Neanderthal genes are being removed from the modern human genome by weak but widespread natural selection https://www.ucdavis.edu/news/fate-neanderthal-genes via DuckDuckGo for Android
The linked article by John Rennie in Scientific American was originally published in 2002 but it hasn’t lost any of its actuality nor has it been refuted by creationists. Creationist arguments also haven’t changed significantly since then, demonstrating how they are simply unable to formulate an opposing theory to evolution. I’ve also written some answers to creationists nonsense earlier on this blog and have also explored if creationism is plausible.
New Scientist has an article announcing that a team of the Ludwig Maximilian University in Munich has found a plausible way to generate the two purine nucleosides, adenosine and guanosine – A and G in the genetic code. This is a big step to explaining how RNA may have formed spontaneously on the primordial Earth.
RNA molecules are thought to be some of the earliest self-replicators that led to life. Now their building blocks have been made to self-assemble in a lab
Two days ago, I found this little guy curled up on the wall of our hallway with no clue it got there. My guess is he/she hitched a ride on one of us and fell off as we took off our coats. I’ve been trying to identify it with the help of several resources on the Internet but so far I’ve been unsuccessful. I know that it isn’t a caterpillar based on the number of (false) legs. It’s probably the larva of a sawfly but I’m not sure.
I’d like to keep it to show my children what kind of insect will emerge from its cocoon but in order to do that, I need to know what it eats or other needs it might have. I’m hoping that someone on the Internet will be able to help me identify this little creature.
Sorry for the rather poor quality of the photos, I do not own a macro lens.
Help needed to identify this animal!
I like the fall, when the leaves turn from green to beautiful yellows, reds and light browns. Warm afternoons but chilly mornings. Gathering acorns and chestnuts. And course, fall is also the time of spiders. Morning dew makes their webs clearly visible.
During a walk yesterday, I snapped this beautiful spider which I believe to be a female European garden spider or cross spider, araneus diadematus. She was hanging in the afternoon sun light, head down as they usually do. Her legs are almost translucent in this shot and you can clearly make out the cross on her abdomen. You can click the image to see it a in a bigger size.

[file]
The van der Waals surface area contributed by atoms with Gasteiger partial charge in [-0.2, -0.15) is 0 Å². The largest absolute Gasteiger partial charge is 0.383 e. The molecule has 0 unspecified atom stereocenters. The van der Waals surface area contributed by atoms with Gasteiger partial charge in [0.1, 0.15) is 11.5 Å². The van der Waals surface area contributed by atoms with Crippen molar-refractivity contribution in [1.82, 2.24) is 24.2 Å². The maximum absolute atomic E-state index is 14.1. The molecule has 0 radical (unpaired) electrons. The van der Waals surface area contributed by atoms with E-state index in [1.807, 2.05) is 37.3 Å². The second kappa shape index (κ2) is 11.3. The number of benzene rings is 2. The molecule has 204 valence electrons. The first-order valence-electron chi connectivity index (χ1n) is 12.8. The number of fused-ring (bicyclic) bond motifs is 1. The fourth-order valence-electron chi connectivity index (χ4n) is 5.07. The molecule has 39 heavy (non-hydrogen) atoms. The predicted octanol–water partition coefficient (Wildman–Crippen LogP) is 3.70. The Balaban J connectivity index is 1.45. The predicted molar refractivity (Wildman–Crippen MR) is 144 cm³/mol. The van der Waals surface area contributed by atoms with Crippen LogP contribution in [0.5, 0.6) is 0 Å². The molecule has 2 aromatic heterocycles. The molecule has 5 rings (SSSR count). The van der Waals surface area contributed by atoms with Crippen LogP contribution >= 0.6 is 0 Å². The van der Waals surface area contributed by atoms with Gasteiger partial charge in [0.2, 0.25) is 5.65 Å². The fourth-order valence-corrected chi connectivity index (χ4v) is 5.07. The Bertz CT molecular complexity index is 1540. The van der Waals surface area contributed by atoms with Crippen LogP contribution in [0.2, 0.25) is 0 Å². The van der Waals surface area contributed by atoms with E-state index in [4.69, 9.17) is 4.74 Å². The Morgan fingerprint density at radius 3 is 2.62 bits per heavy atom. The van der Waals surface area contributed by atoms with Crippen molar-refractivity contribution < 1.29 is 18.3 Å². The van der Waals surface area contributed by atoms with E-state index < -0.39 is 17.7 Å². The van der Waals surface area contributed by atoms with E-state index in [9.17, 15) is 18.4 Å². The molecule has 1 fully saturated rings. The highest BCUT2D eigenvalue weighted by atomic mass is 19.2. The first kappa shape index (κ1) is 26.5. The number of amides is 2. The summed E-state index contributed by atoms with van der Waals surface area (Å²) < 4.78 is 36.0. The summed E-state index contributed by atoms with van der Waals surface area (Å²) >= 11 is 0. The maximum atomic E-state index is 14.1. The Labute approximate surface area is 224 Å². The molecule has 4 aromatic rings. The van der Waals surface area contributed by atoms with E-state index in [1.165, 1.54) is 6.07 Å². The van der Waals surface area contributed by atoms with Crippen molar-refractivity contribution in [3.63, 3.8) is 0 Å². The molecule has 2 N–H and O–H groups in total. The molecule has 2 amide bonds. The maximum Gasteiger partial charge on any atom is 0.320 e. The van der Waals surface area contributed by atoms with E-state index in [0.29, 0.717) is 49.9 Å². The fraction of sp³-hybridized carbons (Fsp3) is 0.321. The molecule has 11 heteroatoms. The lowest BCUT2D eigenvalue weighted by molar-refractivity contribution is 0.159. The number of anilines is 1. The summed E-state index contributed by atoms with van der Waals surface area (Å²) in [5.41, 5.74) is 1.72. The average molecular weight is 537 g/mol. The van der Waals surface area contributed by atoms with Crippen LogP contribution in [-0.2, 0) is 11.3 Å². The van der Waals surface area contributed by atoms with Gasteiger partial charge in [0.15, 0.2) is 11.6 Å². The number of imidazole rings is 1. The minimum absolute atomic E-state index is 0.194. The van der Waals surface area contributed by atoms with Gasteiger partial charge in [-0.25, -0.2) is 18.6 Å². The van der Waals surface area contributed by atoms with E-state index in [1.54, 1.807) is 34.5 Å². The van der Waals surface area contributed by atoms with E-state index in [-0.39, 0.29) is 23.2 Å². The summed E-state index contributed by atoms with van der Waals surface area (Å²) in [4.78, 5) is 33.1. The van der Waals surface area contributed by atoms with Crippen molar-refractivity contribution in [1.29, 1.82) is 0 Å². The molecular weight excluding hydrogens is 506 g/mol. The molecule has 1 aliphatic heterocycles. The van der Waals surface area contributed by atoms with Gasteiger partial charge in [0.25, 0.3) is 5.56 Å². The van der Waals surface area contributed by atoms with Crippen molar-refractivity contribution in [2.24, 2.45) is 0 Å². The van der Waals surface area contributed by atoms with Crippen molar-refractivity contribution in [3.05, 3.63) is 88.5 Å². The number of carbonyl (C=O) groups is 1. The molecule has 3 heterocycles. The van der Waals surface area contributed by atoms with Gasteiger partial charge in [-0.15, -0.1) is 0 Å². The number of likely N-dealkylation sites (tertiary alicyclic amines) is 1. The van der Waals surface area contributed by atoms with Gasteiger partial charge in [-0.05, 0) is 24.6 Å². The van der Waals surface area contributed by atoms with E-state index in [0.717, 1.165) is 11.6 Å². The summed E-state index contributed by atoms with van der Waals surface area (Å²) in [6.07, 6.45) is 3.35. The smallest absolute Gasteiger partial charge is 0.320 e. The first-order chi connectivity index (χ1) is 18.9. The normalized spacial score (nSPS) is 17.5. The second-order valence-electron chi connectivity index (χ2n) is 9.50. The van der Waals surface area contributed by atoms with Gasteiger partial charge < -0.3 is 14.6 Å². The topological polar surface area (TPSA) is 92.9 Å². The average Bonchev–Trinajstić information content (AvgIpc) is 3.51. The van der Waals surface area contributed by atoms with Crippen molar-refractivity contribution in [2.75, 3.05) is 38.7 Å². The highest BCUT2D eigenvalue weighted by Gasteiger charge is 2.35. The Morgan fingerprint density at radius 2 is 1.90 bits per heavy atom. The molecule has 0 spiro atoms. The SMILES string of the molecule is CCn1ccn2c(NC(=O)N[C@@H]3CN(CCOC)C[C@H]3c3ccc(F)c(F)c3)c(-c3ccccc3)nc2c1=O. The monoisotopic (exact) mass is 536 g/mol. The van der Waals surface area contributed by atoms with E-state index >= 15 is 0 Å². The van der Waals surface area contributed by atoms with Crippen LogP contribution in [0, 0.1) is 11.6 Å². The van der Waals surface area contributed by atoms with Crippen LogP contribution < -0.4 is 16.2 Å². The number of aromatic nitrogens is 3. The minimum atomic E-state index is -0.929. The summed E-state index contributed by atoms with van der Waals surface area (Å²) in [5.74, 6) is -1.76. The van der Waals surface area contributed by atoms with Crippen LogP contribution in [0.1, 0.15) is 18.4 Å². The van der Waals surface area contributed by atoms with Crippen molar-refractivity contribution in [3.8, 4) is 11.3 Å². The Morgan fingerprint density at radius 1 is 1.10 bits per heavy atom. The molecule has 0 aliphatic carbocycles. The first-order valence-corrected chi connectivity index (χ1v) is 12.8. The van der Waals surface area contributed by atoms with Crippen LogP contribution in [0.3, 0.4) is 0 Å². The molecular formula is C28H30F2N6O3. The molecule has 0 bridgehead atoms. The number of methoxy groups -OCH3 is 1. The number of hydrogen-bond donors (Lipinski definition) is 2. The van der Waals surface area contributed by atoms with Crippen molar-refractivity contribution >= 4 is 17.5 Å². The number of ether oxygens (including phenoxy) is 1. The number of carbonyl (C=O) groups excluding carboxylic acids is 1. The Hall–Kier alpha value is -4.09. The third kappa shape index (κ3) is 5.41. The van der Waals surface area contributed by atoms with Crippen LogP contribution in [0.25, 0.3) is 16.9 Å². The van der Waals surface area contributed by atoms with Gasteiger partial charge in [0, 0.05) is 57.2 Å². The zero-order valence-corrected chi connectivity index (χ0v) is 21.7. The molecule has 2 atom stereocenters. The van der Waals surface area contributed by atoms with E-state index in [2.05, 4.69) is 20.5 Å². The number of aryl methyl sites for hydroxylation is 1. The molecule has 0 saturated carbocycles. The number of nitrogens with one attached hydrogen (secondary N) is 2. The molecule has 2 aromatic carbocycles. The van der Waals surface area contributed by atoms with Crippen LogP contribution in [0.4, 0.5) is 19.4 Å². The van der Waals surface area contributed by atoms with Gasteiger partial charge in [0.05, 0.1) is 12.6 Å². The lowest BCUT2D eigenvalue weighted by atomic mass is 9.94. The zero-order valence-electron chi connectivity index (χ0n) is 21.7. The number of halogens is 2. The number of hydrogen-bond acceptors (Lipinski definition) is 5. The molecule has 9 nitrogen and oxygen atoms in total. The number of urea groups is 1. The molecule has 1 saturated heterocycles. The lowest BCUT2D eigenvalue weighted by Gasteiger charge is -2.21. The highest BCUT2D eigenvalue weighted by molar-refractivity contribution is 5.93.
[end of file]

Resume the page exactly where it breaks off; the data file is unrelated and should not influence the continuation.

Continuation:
An interesting article that should serve as a reminder that natural selection is still very much at work on our species, arguments from creationists notwithstanding.
New study shows that taller men in the Netherlands tend to have more children
Scientists find translucent fish in a wedge of water hidden under 740 meters of ice, 850 kilometers from sunlight
An absolutely astonishing find from the web edition of Scientific American. In what has to be one of the most remote and extreme locations on Earth, scientists have not only found microbial life but actually discovered a population of fish. It’s hard to say how long this miniature ecosystem has been cut off from the rest of the world but it’s possible it has been ever since Antarctica has been covered by ice. That would make it about 34 million years!
It’s hard to imagine what these animals have been feeding off of for all that time and the team making the discovery hasn’t been able to answer that question as of yet. It’s possible the ecosystem is sustained by hydrothermal vents.
I was glad to come across this article because just the other day I was watching this documentary about the history of our planet. In it, they showed they explained the Snowball Earth hypothesis, meaning that at least once during it’s 4.5 billion year history, Earth may have been covered by a vast ice sheet for several million years. I couldn’t help wonder at the time of watching how life, which had only just begun, could have survived a period of millions of years on a frozen planet covered in a thick ice sheet blocking out all sunlight and warmth. It seemed somewhat incredibly to me, though I imagine that if some life forms can survive in the harsh environment of outer space, a frozen planet wouldn’t be that much of a stretch.
However, this find shows that not only can microbial life survive trapped underneath the ice, even more complex life forms like small crustaceans and fish can survive under certain conditions. So while Snowball Earth may have looked barren and lifeless from space, life underneath the ice could have hung on and diversified. It’s somehow gratifying to think that we might be the descendants of these extreme survivors!